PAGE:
Families’ Savings Tips

Raising a family is expensive. Before my wife and I had our first son, I was terrified. We were decent at managing our finances, but I suddenly felt that I had holes in all my pockets. I’m sure other families feel this pinch and constantly look for ways to cut costs.

Try some of the following money-saving tips and use them to take charge of your budget.

Your Mid-Year Money Check

This year is more than half gone. Amid your summer vacation and plans for fun in the sun, find time now for your mid-year financial checkup.

Like many, you probably picked a financial goal for this year, such as pay off debt or generally get your financial house in order. Now reevaluate your intentions and take a good look at where you stand. Start reviewing the following:

Spending plan. Cash flow management is key to a successful financial future and knowing where your money goes a must in creating a plan.

Your Wealth Checkup (Pt. 1)

You unfailingly schedule your annual physical and health screenings and dental checkups for you and your family. Schedule time for a regular wealth checkup, too, to determine your money situation today and how close you are to your financial tomorrow.

Here’s part one of what you need to do at least annually to make sure your money works hard for you.

More Money Isn’t the Answer

How many times have you heard people say “If only I had more money.”? When you want to purchase a new car or a house, or pay down bills such as credit card debts and student loans, you can easily fall into the trap of thinking that more money is the answer to your problems. Most often, it is not.

The question to face is how to manage money – not how much you make. Granted, folks need a certain amount of money to survive. Think of it this way: If you are poor at managing the money you currently make, how does an increase in income make you a better money manager?

Creating a Part-Time Job

Do you work a full-time job and still can’t take care of all those bills every month? Maybe you manage to pay your bills but have nothing left over for savings and investments? Maybe you need a side hustle – the newer name for the good old odd job or part-time gig.

The Millionaire Mindset, Pt. 2

Previously, we looked at the first three components of a millionaire mindset: how to spend like a millionaire by living frugally, budget like a millionaire by putting essentials and savings first, and work like a millionaire by loving what you do and investing in your career.

All three of these are vital habits for anyone wanting to build financial independence and lead a satisfying life. But the millionaire mindset doesn’t stop there. Here are three more aspects of it.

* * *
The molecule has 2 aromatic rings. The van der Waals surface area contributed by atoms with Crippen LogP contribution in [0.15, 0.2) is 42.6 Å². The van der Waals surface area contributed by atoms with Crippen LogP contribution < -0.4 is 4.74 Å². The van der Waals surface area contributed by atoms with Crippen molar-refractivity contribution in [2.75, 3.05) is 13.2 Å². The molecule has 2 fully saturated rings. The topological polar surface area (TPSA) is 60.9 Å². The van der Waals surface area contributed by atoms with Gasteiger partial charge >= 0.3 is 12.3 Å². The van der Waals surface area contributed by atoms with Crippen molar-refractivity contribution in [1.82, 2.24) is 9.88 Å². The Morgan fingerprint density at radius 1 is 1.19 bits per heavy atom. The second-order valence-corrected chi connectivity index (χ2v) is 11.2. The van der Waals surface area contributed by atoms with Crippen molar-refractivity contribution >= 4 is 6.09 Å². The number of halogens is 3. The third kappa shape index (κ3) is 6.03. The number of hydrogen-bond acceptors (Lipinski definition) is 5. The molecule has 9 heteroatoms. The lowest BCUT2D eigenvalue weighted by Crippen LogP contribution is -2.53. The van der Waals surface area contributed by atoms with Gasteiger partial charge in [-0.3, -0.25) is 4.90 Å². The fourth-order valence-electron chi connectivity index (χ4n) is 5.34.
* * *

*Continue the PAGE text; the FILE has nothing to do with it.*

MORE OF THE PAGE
Vacation Planning Tips (Pt. 2)

Smart trip preparation entails wise security precautions with your personal information and budget, and leaving enough minutes on the actual day of your trip to kick your vacation off right.

All too often, travellers overlook these necessities or think they can make arrangements at the last minute. In this second part of our vacation planning series, we offer some tips to make sure your time away is not an ordeal.

Vacation Planning Tips (Pt. 1)

School’s out and here comes your traditional summer family vacation. Taking a break doesn’t necessarily have to cost you big or paralyze you with stress. Here are some savvy secrets, including how to save on travel and ease packing.

Airfare.  The best travel days for both domestic and international flying are Tuesday, Wednesday and some Saturdays. Business travel frequently begins on Monday and wraps up on Friday. Most people begin vacations on the weekends.

Getting a Millionaire Mindset

If you’re a new graduate, taking your first steps into the adult world, here is the most important financial advice I can offer: Develop a millionaire mindset.

This absolutely does not mean making wealth your life goal. But thinking like a millionaire will help you build a solid financial foundation to support you in reaching your life goals.

First of all, let me define “millionaire.” A millionaire is someone with a net worth of $1 million. That amount generates an income of around $30,000 a year. In today’s world, that’s not even close to lavish-lifestyle wealth.

Budgeting Variable Income

If you’re an entrepreneur, you typically light up about your freedom, flexibility and independence at work. Serious benefits, as studies show that entrepreneurs who started their own ventures are among the happiest people. Money is a part of your success, though, and good money management can be difficult without a steady, reliable paycheck.


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